Do you have any tips for young people who want to pursue a career in professional sports? Make sure you get the balance right between sport and education; you need a good education to get you through your whole life, whereas a sports career is relatively short. The heptathlon is your speciality, why did you choose this over other track and field events? I tried out all disciplines when I was young and was guided by my current coach into heptathlon as I had the ability to do all 7 disciplines. How important do you feel careers advice is to young people? If you have no idea what you want to do, it is always good to look at all the options available. Careers advice can help you focus on what it is that you really want to do.

What’s next for you then? Has the preparation for the next Olympics begun? I’m taking each championship as it comes, and my long term goal will of course be the Olympics in Rio de Janeiro in 2016.

As a result of your successes, you must have met some interesting people? Who’s your favourite person you’ve met so far? It’s hard to say; there have been a lot of really interesting people, but I might have to say David Beckham who is incredibly nice and a great family man – principles I really like. Do professionals such as yourself have much involvement in training younger athletes who are just starting out? Not whilst you are an athlete yourself as you have to really focus on your own training. But when I can I share experiences through my work with Sky Sports ‘Living for Sport’ or through my website. You have travelled all over the world competing; which country have you enjoyed the most? I think it’s probably the commonwealth games in Melbourne, Australia; I loved the city and the people. Rome in Italy is a close second. Do the Olympians form a sort of social circle? Do you speak to any other athletes a lot outside of competitions? Not really, I tend to have close friends during competitions and training camps but when I am done at the track it’s key for me to switch off and be with my family and friends from school, they keep me real. Do you have any tips for people about to make those vital career choices? Take time to work out what you enjoy the most; work is full time and it’s much easier if you enjoy what you do and get satisfaction from doing it. If you don’t know, then don’t rush into something, you might regret it later in life.


think social care “Knowing that I can make people happier is the most satisfying part of my job”

There are a huge range of jobs available in adult social care, such as...

front line care workers, therapists, activity organisers, managers, administration…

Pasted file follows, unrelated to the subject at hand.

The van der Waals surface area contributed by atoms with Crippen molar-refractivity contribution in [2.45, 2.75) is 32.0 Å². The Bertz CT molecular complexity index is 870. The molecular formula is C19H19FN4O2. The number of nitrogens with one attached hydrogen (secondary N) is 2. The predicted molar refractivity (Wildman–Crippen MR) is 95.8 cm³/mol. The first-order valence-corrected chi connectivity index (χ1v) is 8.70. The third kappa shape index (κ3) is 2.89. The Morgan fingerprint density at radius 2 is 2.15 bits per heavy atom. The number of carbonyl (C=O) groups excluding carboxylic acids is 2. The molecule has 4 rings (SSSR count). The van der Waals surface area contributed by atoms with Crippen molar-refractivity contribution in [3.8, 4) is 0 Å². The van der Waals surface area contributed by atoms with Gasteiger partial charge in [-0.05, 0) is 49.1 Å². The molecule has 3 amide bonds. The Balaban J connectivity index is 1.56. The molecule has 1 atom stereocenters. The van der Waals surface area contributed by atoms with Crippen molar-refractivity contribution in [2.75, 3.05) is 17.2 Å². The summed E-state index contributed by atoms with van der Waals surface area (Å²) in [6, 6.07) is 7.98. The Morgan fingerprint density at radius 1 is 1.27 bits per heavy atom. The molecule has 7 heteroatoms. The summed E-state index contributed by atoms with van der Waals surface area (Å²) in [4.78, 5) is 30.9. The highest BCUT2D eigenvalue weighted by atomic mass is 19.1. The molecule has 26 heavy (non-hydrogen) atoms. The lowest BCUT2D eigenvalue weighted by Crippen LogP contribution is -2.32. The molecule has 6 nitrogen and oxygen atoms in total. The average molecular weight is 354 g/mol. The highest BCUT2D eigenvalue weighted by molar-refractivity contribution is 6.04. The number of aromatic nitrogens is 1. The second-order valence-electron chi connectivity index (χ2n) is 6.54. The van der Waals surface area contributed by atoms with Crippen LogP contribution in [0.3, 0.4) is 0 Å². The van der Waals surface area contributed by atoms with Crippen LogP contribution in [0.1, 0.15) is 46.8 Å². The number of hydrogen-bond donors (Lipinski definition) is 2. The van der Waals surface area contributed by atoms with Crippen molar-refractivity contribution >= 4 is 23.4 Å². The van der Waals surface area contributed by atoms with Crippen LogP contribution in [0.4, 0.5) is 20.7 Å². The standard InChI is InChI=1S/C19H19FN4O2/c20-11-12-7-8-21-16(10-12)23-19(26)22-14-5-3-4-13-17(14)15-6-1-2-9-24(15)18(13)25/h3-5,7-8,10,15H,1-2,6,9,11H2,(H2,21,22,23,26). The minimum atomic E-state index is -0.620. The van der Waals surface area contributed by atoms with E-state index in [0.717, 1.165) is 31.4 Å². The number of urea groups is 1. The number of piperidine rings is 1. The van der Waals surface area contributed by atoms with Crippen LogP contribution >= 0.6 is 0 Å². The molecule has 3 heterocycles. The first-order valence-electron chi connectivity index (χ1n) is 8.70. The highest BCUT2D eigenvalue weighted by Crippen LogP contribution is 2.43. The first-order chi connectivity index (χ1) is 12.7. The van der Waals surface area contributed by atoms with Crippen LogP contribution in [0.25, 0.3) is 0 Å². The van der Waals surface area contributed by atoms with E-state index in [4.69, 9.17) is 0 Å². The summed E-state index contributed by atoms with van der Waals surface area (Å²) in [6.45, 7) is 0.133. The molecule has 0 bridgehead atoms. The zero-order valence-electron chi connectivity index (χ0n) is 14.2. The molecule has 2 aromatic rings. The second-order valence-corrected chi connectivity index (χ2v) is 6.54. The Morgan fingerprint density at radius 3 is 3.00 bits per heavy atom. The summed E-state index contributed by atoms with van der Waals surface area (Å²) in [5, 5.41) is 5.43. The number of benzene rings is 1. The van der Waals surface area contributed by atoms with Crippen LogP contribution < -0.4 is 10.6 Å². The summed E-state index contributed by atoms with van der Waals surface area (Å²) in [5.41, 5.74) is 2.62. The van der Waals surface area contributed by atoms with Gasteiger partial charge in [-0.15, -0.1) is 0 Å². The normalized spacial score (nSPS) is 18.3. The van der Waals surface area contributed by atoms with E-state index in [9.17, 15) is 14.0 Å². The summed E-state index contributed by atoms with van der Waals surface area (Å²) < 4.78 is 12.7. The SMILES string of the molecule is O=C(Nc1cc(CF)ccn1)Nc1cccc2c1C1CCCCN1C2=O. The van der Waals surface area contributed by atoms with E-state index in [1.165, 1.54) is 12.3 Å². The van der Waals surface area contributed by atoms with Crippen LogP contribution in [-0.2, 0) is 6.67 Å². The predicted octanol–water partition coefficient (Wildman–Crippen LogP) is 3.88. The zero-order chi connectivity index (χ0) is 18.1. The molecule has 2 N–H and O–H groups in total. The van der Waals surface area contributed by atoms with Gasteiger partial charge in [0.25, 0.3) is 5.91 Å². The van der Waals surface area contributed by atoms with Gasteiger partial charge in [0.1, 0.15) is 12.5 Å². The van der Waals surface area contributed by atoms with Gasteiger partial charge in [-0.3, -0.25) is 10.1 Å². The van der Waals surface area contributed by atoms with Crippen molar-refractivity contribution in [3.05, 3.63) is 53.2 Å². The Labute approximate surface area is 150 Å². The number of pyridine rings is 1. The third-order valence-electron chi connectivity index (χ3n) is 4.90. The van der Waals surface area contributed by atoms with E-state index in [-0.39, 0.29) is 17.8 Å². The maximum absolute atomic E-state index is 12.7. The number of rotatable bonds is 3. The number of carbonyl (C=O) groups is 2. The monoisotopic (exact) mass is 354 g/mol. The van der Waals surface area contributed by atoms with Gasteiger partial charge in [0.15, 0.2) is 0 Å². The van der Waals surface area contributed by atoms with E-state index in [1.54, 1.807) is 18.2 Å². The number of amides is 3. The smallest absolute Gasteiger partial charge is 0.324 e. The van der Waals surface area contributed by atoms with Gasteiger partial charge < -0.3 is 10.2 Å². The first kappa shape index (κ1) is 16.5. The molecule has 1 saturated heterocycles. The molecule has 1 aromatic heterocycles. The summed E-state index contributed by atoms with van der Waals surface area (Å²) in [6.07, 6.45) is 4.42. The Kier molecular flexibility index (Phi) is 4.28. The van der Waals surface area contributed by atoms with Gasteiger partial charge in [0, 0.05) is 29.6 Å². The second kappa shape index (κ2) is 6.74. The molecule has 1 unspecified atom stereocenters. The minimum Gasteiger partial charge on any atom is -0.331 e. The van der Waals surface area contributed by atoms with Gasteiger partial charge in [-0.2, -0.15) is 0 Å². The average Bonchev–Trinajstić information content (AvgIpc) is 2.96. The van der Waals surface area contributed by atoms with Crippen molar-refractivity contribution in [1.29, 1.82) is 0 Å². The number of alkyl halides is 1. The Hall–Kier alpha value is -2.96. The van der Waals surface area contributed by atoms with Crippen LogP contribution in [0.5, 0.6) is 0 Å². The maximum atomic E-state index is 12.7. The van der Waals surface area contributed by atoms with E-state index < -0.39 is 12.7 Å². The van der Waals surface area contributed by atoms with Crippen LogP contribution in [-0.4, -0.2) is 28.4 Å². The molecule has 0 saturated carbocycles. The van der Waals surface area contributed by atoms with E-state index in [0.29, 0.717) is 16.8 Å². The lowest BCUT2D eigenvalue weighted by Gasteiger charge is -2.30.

There’s more to social care than you might think – every day is different. You might be helping people to socialise with friends, go shopping or even go on holiday.

You could be in a l home, out in your loca community, or working in someone’s house.

How do I g adult soc et into ial care?

One of th e into the s best ways to ge t an Appre ector is through nticeship . Earn whil e you lea rn. Gain qua lifications . Become a confide n and skille d worker. t

For more information about adult social care Apprenticeships: or email:

Each issue, we ask our editor to give you a roundup of the topics that are going to affect you, as well as the choices you need to make about your future. As you could imagine, there are plenty of things going on that tend to stay behind the scenes. Usually, you’d have to go through pages of information to learn all this, but don’t worry; we’ve done all that for you! Without further ado, we’ll introduce our editor!


My name is Tom and I’m the editor for Careers World magazine. As surprising as it may sound, it wasn’t too long ago that I had to make choices about what I wanted to do. I remember sitting in a stuffy classroom, being confronted with weird words like ‘Apprenticeship’, ‘Vocational’ and ‘Wikipedia’ (I’m not actually joking, life was tough back then...). I looked blankly at my careers advisor as they listed off what seemed like pages and pages of options, courses and colleges. I was in way over my head. Which path was the right one for me? What were these government programmes that I’d heard about? I know that the position I was in wasn’t unique to me; there were, are and always will be thousands of young people who aren’t really sure what they’re going to do after leaving school, or what’s really going on in the world of education. This article is here to discuss some of the hot topics in the world of education, so that you are aware of how they impact you and what you can do to make sure you fully benefit from them. So then, let’s get started.